Effective, accessible contraception can have a remarkable impact on quality of life. It allows people to create the family they want, when they want it. It helps them space children, which allows for healthier babies. And for women who face health risks should they get pregnant, it can be a lifesaver.
On September 26, World Contraception Day highlights contraception’s ability to empower family planning, reduce teen pregnancy, and protect the health of women and babies. But it also reminds us that too many people around the world lack access to effective contraception.
In developing countries, more than 200 million women who want to plan for their children, lack access to birth control services. In many cases, they can’t even find accurate information. These shortfalls have tragic consequences. Worldwide, around 70,000 adolescent girls die from complications associated with pregnancy and childbirth.
Perhaps the greatest tragedy is that there are so many different forms of birth control: the pill, injections, implants, patches, IUDs, diaphragms, condoms. And yet, worldwide, there’s a complete disconnect between these many options and the regional scarcity that afflicts so many people.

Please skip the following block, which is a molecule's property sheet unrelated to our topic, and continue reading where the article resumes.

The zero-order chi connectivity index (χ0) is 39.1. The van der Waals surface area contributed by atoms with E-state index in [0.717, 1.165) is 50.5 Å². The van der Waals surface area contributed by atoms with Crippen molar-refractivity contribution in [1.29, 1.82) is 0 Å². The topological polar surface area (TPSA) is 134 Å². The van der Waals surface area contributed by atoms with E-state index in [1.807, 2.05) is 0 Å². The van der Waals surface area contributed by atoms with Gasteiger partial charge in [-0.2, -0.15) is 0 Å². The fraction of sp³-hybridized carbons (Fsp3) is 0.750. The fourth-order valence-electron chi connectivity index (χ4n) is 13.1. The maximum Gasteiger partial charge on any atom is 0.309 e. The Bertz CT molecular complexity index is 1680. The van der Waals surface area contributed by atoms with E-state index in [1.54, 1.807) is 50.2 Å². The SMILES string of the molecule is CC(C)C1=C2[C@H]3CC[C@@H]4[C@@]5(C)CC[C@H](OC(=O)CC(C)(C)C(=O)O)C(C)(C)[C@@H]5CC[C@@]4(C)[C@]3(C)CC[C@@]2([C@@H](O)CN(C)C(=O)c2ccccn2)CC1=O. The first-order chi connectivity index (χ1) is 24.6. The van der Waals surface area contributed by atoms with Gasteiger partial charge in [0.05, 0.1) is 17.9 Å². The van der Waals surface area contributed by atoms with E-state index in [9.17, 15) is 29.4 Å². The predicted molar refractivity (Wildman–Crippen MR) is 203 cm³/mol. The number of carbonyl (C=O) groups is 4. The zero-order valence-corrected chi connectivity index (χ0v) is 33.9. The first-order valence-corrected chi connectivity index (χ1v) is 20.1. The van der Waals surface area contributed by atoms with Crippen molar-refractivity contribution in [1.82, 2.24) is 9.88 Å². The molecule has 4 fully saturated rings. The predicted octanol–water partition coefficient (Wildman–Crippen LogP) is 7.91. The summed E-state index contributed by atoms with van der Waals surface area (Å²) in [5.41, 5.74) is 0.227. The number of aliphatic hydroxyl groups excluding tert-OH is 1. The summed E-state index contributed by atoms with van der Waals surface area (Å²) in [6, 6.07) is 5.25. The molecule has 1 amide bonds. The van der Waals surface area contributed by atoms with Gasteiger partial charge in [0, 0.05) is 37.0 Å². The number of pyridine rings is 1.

Planned Parenthood is on it. Through our international arm, Planned Parenthood Global, we partner with more than 100 groups throughout Africa and South America to help families gain better access to birth control.
The first step is education, where people understand what birth control can (and cannot) do for them, as well as their options and the pros and cons of each.
We also want women to have access to safe abortions. Unfortunately, one of our ongoing efforts is to simply help women get treatment after they’ve had an unsafe abortion. Once again, restrictive policies can have tragic consequences.
There’s one word that needs to be emphasized: access. Families have a right to contraception. That means access to education, access to services, and access to the contraceptives themselves. It’s about giving people the ability to determine the arcs of their own lives. But most importantly, it’s about good health for all.